For Mark Zimmerman and other members of Friends of the Rail Bridge, the BNSF Railway bridge straddling the Missouri River is an “iconic image” of Bismarck-Mandan.
Hence, the effort to save it.
About 67 people interested in the bridge’s historic preservation gathered Tuesday night for a meeting on the bridge’s history, engineering and preservation, said Susan Wefald, who has helped lead the group interest.
The group voted unanimously to form a nonprofit to potentially take ownership of the BNSF bridge for a path to connect recreational trails on the Missouri River’s east and west banks, according to Wefald, who said Friends of the Rail Bridge also intends to seek a fiscal sponsorship from the North Dakota Community Foundation.
“We’re at the very baby steps here of this organization getting started,” Wefald said. “One of the main advantages of having this organization now is to have anyone who’s concerned and interested in this project to be able to come together to share all their thoughts and information and what they’re finding out about this bridge and be able to share in a common forum.”
Secretary of State Al Jaeger said the group's nonprofit application would involve a number of steps, including registering as a charitable organization and contacting the IRS regarding tax exemption.
Zimmerman said the interest he’s seen in preserving the bridge has wowed him.
“What I’m excited about is it’s young folks, young married folks with young children saying, ‘Let’s have this recreational opportunity,'” he said.
Such an effort isn’t entirely new to North Dakota; Wefald and Zimmerman pointed to the Fairview Lift Bridge and Cartwright Tunnel west of Watford City, which a group from Fairview, Mont., maintains as a walking path over the Yellowstone River.
“We’re wondering whether something similar could happen in our community,” Wefald said.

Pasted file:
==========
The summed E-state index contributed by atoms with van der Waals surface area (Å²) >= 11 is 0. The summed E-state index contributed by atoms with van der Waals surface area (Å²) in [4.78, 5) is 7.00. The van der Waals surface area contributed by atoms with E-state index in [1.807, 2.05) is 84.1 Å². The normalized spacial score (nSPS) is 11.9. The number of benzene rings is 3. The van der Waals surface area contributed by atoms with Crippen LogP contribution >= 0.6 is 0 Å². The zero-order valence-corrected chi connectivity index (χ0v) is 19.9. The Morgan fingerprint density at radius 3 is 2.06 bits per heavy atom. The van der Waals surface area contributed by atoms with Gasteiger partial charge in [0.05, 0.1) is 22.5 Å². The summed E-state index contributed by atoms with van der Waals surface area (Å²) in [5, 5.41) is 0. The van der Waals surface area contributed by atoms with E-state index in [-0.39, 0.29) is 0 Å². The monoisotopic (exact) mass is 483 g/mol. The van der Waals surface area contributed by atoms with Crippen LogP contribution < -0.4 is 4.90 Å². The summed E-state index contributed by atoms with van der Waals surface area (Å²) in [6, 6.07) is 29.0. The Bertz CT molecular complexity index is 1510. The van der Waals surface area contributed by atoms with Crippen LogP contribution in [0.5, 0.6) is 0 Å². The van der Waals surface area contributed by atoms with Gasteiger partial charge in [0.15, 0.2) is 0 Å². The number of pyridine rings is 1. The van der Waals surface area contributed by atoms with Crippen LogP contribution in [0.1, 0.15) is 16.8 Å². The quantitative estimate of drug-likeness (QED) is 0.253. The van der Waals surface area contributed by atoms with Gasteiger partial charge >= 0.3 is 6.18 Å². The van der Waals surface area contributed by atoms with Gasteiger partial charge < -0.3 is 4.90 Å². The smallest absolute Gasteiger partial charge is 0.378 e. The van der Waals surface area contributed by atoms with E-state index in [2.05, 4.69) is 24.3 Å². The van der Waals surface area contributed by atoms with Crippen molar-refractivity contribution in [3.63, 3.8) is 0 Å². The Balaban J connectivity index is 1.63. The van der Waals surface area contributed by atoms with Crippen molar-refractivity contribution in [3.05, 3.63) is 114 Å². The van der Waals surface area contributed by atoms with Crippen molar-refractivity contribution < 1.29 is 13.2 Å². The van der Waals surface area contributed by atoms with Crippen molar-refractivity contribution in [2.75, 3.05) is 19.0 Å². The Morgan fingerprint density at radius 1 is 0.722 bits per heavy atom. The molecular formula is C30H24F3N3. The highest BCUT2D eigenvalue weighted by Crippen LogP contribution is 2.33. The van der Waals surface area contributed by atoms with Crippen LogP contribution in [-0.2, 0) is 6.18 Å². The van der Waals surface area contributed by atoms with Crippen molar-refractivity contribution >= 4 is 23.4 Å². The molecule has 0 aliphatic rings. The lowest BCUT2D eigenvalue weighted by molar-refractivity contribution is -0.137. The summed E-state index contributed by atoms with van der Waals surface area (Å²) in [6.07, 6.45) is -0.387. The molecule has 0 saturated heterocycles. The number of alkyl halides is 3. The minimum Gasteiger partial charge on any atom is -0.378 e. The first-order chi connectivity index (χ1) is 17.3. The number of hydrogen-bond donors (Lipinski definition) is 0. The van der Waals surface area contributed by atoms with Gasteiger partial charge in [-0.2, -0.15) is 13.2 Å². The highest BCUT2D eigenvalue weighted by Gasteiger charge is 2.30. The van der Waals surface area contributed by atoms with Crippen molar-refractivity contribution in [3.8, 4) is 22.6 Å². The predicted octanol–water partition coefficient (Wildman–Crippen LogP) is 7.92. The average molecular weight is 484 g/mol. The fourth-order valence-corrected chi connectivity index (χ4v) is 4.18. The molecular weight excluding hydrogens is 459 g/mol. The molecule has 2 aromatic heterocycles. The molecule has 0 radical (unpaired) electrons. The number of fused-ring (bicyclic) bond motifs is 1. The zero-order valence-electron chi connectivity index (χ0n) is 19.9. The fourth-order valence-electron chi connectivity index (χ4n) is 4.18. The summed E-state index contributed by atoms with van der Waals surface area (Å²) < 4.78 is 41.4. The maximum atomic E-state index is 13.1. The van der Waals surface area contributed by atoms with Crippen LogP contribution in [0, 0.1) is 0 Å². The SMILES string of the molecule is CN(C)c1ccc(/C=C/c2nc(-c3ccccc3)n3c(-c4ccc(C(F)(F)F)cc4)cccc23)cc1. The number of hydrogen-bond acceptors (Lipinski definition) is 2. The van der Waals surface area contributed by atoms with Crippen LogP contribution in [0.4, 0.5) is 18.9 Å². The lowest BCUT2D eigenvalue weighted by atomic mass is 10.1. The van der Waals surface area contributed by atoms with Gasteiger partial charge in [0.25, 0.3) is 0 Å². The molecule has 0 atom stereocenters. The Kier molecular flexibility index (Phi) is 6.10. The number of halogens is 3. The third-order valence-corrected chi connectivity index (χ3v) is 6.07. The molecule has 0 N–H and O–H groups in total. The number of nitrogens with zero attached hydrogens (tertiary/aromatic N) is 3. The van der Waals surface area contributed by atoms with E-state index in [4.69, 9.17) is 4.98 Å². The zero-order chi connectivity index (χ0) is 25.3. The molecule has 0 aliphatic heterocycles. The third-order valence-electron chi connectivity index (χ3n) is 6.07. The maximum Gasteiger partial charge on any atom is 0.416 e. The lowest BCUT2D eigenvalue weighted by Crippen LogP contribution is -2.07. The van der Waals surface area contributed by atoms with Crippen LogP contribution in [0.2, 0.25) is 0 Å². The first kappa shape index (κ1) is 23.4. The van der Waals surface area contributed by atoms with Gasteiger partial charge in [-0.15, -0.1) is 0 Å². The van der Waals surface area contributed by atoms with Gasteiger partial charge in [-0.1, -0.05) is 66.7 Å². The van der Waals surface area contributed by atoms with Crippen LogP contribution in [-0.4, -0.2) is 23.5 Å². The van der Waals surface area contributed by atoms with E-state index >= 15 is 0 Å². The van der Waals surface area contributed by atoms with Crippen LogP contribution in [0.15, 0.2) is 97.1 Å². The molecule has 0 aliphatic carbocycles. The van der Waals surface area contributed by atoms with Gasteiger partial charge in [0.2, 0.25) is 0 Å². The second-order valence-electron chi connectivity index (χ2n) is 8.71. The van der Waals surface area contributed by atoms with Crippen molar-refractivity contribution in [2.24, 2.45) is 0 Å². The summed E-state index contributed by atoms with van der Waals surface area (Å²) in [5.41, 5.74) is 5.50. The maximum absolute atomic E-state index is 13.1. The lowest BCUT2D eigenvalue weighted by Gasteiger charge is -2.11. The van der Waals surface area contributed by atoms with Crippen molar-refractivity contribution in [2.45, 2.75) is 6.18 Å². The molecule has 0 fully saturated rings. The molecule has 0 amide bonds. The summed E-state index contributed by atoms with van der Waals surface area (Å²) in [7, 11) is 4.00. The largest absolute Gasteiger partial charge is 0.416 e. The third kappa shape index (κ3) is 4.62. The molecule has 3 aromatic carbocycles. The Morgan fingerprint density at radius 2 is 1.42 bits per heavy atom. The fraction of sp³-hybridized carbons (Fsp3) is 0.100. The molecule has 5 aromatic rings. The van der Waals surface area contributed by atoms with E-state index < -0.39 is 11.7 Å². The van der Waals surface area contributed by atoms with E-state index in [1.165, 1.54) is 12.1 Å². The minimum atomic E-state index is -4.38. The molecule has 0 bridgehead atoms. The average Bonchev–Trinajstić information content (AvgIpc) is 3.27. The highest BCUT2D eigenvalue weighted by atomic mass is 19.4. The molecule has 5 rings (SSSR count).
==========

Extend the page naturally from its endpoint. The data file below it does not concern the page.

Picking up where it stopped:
“This can be done in North Dakota,” Zimmerman said.
Working groups of Friends of the Rail Bridge will meet in a month to further discuss issues such as promotion, bylaws and writing to local leaders. Wefald stressed the nascence of the efforts.
“We want to organize so that we’re a reputable, respected nonprofit organization so that, if we have the opportunity to take ownership of the bridge, people know we’re going to do a really good job,” she said. “But that could be years down the road.”
Amy McBeth, regional director of public affairs for BNSF Railway, said: “BNSF’s preferred alternative is to build a new bridge and remove the existing structure given the challenges that exist with allowing the current bridge to remain."
She also said a permitting process with the U.S. Coast Guard is ongoing. Demolition would cost about $4 million, according to a BNSF estimate the bridge group cited.
The railway has recognized the interest in preserving the bridge said Wefald, adding that now is the time to organize.
“It’s time to get all the people in the community who are working and trying to save the bridge (to) work together for the common purpose of finding alternative uses other than having this bridge demolished, if that’s an option,” she said.